Now my lovely grandmother-in-law made this beautiful quilt for my son. She beamed at the baby shower and said "it's crib sized." Boy, did I bite my tongue. My son will never sleep with that quilt in his crib. He may use it for "tummy time" and he may use it when he's a toddler and when we convert his crib. But he won't use it while he's an infant. I suppose if she asks I'll have to be honest about why we don't use it much. I hope that her feelings won't be hurt. It is very beautiful but after he's born it's just another hazard.
Speaking of tummy time, it's important for the baby to have tummy time after the embilical cord has fallen off and healed. Otherwise baby's develop a flat spot on their head and the hair in that area is worn off. It also encourages them to work on their neck muscles. Here are some more no nos. Do not leave your child lying on their back for long periods of time. I mentioned why it's important for tummy time, but you can also sit the child up or cradle the child while they are awake. Sitting them up is good for relieving gas. Do not leave your child on their stomach on a fluffy surface like a bed. If your bed is firm and the blankets aren't too thick, then you can probably get away with it. But it's best to spread out a blanket on the floor and lay them on it. Do not leave your child unattended during tummy time. If your sleepy, put them back in the crib. Otherwise you could fall asleep and your child could smother itself.
Never leave your child on a high surface. My dad left me on the counter top and I rolled off and fell on the floor. I don't think it left permanent damage (you be the judge), but it sure scared the devil out of my dad. So don't leave your child on the bed, diaper changing table, or couch. Transfer them to a play yard, crib, or the floor on their back if you have something to attend to. And never handle anything hot around an infant. If your drinking coffee while nursing, you could accidently spill some and burn your baby. Also don't leave your child around your pets unattended. It's an old wives tale that cats and children don't mix. But you still have to be careful that your baby doesn't aggrivate your pet by pulling it's tail. Otherwise the pet can scratch or bite out of defense. At night shut the door to keep pets away from baby. There are ways to introduce pets to baby, but that's another blog. Never leave a child near water for any reason. That includes baths. Wrap them up and take them with you. Don't use the old mercury thermometers; they break. I've broken one as a child and scared my mom. So I hope that if she's reading this she will remember to throw hers out. Inspect toys for small parts or broken parts. Talk to your peditrician before introducing foods and administering medications.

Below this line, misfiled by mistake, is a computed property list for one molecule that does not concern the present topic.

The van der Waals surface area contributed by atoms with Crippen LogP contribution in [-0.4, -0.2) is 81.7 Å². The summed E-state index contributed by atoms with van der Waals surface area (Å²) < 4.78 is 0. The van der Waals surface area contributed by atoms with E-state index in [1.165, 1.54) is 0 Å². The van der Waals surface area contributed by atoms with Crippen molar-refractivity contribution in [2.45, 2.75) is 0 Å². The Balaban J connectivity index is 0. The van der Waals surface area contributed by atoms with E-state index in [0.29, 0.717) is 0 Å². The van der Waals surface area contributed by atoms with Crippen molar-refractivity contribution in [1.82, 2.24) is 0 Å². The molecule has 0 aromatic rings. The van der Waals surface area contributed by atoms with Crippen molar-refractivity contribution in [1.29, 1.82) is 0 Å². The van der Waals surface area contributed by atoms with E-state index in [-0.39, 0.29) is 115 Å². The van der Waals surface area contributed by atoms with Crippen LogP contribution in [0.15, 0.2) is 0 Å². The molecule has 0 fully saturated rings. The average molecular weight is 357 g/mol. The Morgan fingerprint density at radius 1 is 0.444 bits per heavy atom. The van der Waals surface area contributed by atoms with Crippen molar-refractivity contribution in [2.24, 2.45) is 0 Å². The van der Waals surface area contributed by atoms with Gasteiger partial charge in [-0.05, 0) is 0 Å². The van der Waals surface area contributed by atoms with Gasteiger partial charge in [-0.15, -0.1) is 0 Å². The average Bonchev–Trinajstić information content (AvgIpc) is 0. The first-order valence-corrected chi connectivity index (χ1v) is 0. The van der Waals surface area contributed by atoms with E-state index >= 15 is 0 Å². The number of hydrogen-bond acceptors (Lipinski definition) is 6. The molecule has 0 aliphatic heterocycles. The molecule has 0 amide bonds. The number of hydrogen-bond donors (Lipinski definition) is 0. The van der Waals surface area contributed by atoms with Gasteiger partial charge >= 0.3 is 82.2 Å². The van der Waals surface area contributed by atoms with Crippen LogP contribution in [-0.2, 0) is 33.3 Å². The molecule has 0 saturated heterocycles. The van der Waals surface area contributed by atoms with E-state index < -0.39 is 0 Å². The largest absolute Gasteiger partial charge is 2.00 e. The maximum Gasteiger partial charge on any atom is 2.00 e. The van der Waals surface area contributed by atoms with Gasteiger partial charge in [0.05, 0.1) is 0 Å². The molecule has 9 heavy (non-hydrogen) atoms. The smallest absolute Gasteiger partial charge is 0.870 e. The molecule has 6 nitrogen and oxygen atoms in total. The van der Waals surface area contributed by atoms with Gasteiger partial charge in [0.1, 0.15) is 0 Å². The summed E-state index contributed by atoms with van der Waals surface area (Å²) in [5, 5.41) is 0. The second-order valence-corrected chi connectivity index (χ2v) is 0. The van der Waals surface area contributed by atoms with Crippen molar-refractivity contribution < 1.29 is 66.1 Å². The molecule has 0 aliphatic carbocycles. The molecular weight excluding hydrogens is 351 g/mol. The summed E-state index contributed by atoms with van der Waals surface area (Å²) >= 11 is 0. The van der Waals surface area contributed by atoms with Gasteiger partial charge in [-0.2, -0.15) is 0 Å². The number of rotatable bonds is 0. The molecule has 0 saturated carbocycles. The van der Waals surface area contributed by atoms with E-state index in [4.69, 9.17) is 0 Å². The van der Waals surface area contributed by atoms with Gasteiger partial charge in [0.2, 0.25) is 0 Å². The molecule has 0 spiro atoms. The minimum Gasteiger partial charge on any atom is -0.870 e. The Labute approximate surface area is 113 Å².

And I think I've covered up to when infants begin to toddle. That will be another blog. Titled child proofing. But the important message is to educate yourself and those who will be caring for your infant. Things change all the time. I even learned that they've changed the cpr measures so even if you were a life guard in highschool and think you know cpr. Make sure you take a class and update yourself. It's better to know too much than too little when it comes to safety.